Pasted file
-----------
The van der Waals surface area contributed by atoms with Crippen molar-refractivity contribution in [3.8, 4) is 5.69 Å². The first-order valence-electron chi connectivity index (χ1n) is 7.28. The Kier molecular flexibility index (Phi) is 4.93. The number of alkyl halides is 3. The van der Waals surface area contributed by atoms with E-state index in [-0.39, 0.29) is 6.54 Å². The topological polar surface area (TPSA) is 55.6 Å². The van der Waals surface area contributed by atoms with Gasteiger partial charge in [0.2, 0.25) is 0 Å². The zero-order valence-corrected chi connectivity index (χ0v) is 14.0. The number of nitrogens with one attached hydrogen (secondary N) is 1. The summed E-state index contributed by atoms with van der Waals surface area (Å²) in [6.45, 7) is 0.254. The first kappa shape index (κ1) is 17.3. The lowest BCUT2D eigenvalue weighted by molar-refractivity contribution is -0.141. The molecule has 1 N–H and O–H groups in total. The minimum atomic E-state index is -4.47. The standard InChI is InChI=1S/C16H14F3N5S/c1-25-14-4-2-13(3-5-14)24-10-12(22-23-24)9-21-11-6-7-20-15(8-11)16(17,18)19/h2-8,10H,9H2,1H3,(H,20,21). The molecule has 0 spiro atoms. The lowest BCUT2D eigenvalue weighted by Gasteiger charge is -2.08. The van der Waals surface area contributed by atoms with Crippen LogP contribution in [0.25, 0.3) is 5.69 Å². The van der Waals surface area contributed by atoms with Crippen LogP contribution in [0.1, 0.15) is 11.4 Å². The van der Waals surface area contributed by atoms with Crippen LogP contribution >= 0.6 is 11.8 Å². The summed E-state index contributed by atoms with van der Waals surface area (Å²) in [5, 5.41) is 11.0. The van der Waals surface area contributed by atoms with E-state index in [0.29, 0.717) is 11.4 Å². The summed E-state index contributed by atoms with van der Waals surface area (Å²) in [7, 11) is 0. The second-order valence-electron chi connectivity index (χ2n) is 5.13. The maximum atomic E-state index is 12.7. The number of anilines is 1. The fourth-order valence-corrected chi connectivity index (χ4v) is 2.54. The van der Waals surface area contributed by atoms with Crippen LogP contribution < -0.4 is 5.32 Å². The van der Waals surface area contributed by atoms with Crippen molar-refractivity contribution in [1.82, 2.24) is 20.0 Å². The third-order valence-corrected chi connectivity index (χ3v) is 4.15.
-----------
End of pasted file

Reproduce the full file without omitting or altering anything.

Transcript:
The van der Waals surface area contributed by atoms with Crippen molar-refractivity contribution in [3.8, 4) is 5.69 Å². The first-order valence-electron chi connectivity index (χ1n) is 7.28. The Kier molecular flexibility index (Phi) is 4.93. The number of alkyl halides is 3. The van der Waals surface area contributed by atoms with E-state index in [-0.39, 0.29) is 6.54 Å². The topological polar surface area (TPSA) is 55.6 Å². The van der Waals surface area contributed by atoms with Gasteiger partial charge in [0.2, 0.25) is 0 Å². The zero-order valence-corrected chi connectivity index (χ0v) is 14.0. The number of nitrogens with one attached hydrogen (secondary N) is 1. The summed E-state index contributed by atoms with van der Waals surface area (Å²) in [6.45, 7) is 0.254. The first kappa shape index (κ1) is 17.3. The lowest BCUT2D eigenvalue weighted by molar-refractivity contribution is -0.141. The molecule has 1 N–H and O–H groups in total. The minimum atomic E-state index is -4.47. The standard InChI is InChI=1S/C16H14F3N5S/c1-25-14-4-2-13(3-5-14)24-10-12(22-23-24)9-21-11-6-7-20-15(8-11)16(17,18)19/h2-8,10H,9H2,1H3,(H,20,21). The molecule has 0 spiro atoms. The lowest BCUT2D eigenvalue weighted by Gasteiger charge is -2.08. The van der Waals surface area contributed by atoms with Crippen LogP contribution in [0.25, 0.3) is 5.69 Å². The van der Waals surface area contributed by atoms with Crippen LogP contribution in [0.1, 0.15) is 11.4 Å². The van der Waals surface area contributed by atoms with Crippen LogP contribution >= 0.6 is 11.8 Å². The summed E-state index contributed by atoms with van der Waals surface area (Å²) in [5, 5.41) is 11.0. The van der Waals surface area contributed by atoms with E-state index in [0.29, 0.717) is 11.4 Å². The summed E-state index contributed by atoms with van der Waals surface area (Å²) in [7, 11) is 0. The second-order valence-electron chi connectivity index (χ2n) is 5.13. The maximum atomic E-state index is 12.7. The number of anilines is 1. The fourth-order valence-corrected chi connectivity index (χ4v) is 2.54. The van der Waals surface area contributed by atoms with Crippen LogP contribution < -0.4 is 5.32 Å². The van der Waals surface area contributed by atoms with Crippen molar-refractivity contribution in [1.82, 2.24) is 20.0 Å². The third-order valence-corrected chi connectivity index (χ3v) is 4.15.